April 2022
Volume 11, Issue 4
Open Access
Articles  |   April 2022
3D Microstructure of the Healthy Non-Human Primate Lamina Cribrosa by Optical Coherence Tomography Imaging
Author Affiliations & Notes
  • Anoop Sainulabdeen
    Department of Ophthalmology, NYU Langone Health, New York, NY, USA
  • Yoav Glidai
    Department of Ophthalmology, NYU Langone Health, New York, NY, USA
  • Mengfei Wu
    Department of Ophthalmology, NYU Langone Health, New York, NY, USA
    Division of Biostatistics, Departments of Population Health and Environmental Medicine, NYU Langone Health, New York, NY, USA
  • Mengling Liu
    Division of Biostatistics, Departments of Population Health and Environmental Medicine, NYU Langone Health, New York, NY, USA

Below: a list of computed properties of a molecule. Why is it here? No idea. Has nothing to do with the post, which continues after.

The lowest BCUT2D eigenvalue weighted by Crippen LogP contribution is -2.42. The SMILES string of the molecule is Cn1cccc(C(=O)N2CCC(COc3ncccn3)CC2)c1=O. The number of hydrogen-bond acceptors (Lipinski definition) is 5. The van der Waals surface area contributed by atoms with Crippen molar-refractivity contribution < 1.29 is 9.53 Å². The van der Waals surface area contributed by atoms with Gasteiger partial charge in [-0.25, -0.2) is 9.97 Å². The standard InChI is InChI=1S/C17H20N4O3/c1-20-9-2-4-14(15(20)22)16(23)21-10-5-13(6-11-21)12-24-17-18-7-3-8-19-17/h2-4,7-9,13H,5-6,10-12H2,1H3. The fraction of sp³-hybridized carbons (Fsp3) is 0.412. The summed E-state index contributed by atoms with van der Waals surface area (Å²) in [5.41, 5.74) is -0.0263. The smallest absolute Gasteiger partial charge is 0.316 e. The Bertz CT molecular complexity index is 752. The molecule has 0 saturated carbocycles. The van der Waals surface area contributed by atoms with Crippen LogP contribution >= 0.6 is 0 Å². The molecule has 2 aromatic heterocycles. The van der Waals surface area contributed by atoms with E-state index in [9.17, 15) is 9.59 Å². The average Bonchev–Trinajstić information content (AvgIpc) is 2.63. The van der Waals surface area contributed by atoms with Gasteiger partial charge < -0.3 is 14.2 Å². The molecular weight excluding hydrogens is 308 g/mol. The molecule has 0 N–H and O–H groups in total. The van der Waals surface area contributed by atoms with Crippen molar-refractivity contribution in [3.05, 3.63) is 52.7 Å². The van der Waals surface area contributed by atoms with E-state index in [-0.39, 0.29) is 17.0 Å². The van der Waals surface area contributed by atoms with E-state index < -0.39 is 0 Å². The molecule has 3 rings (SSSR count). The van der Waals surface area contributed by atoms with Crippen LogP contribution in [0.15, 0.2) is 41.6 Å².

• Palaiologos Alexopoulos
    Department of Ophthalmology, NYU Langone Health, New York, NY, USA
  • Hiroshi Ishikawa
    Department of Ophthalmology, NYU Langone Health, New York, NY, USA
    Department of Biomedical Engineering, NYU Tandon School of Engineering, Brooklyn, NY, USA
  • Joel S. Schuman
    Department of Ophthalmology, NYU Langone Health, New York, NY, USA
    Department of Biomedical Engineering, NYU Tandon School of Engineering, Brooklyn, NY, USA
    Center for Neural Science, NYU, New York, NY, USA
  • Gadi Wollstein
    Department of Ophthalmology, NYU Langone Health, New York, NY, USA
    Department of Biomedical Engineering, NYU Tandon School of Engineering, Brooklyn, NY, USA
    Center for Neural Science, NYU, New York, NY, USA
  • Correspondence: Gadi Wollstein, Department of Ophthalmology, NYU Langone Health, 222 East 41st Street, New York, NY 10017, USA. e-mail: gadi.wollstein@nyulangone.org 
  • Footnotes
    *  AS and YG contributed equally in the preparation of the manuscript.
Translational Vision Science & Technology April 2022, Vol.11, 15. doi:https://doi.org/10.1167/tvst.11.4.15